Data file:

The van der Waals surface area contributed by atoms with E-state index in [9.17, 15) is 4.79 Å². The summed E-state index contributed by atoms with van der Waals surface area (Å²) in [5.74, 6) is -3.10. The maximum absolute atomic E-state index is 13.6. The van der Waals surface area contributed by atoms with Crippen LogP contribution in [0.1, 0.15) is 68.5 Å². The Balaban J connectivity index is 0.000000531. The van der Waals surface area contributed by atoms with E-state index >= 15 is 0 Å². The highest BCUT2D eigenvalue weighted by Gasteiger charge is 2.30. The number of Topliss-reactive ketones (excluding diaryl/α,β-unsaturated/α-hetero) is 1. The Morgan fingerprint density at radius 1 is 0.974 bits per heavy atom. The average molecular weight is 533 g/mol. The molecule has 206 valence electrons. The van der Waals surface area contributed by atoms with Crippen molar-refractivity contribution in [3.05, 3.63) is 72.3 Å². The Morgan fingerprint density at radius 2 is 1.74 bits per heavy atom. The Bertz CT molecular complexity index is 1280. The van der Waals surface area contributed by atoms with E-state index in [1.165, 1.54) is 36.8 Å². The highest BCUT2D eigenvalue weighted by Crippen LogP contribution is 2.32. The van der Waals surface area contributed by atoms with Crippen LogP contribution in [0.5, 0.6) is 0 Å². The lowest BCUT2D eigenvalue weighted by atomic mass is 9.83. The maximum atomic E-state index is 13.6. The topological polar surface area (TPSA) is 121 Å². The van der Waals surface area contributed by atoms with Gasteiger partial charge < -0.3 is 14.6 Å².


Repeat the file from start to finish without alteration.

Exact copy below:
The van der Waals surface area contributed by atoms with E-state index in [9.17, 15) is 4.79 Å². The summed E-state index contributed by atoms with van der Waals surface area (Å²) in [5.74, 6) is -3.10. The maximum absolute atomic E-state index is 13.6. The van der Waals surface area contributed by atoms with Crippen LogP contribution in [0.1, 0.15) is 68.5 Å². The Balaban J connectivity index is 0.000000531. The van der Waals surface area contributed by atoms with E-state index >= 15 is 0 Å². The highest BCUT2D eigenvalue weighted by Gasteiger charge is 2.30. The number of Topliss-reactive ketones (excluding diaryl/α,β-unsaturated/α-hetero) is 1. The Morgan fingerprint density at radius 1 is 0.974 bits per heavy atom. The average molecular weight is 533 g/mol. The molecule has 206 valence electrons. The van der Waals surface area contributed by atoms with Crippen molar-refractivity contribution in [3.05, 3.63) is 72.3 Å². The Morgan fingerprint density at radius 2 is 1.74 bits per heavy atom. The Bertz CT molecular complexity index is 1280. The van der Waals surface area contributed by atoms with E-state index in [1.165, 1.54) is 36.8 Å². The highest BCUT2D eigenvalue weighted by Crippen LogP contribution is 2.32. The van der Waals surface area contributed by atoms with Crippen LogP contribution in [0.5, 0.6) is 0 Å². The lowest BCUT2D eigenvalue weighted by atomic mass is 9.83. The maximum atomic E-state index is 13.6. The topological polar surface area (TPSA) is 121 Å². The van der Waals surface area contributed by atoms with Gasteiger partial charge < -0.3 is 14.6 Å².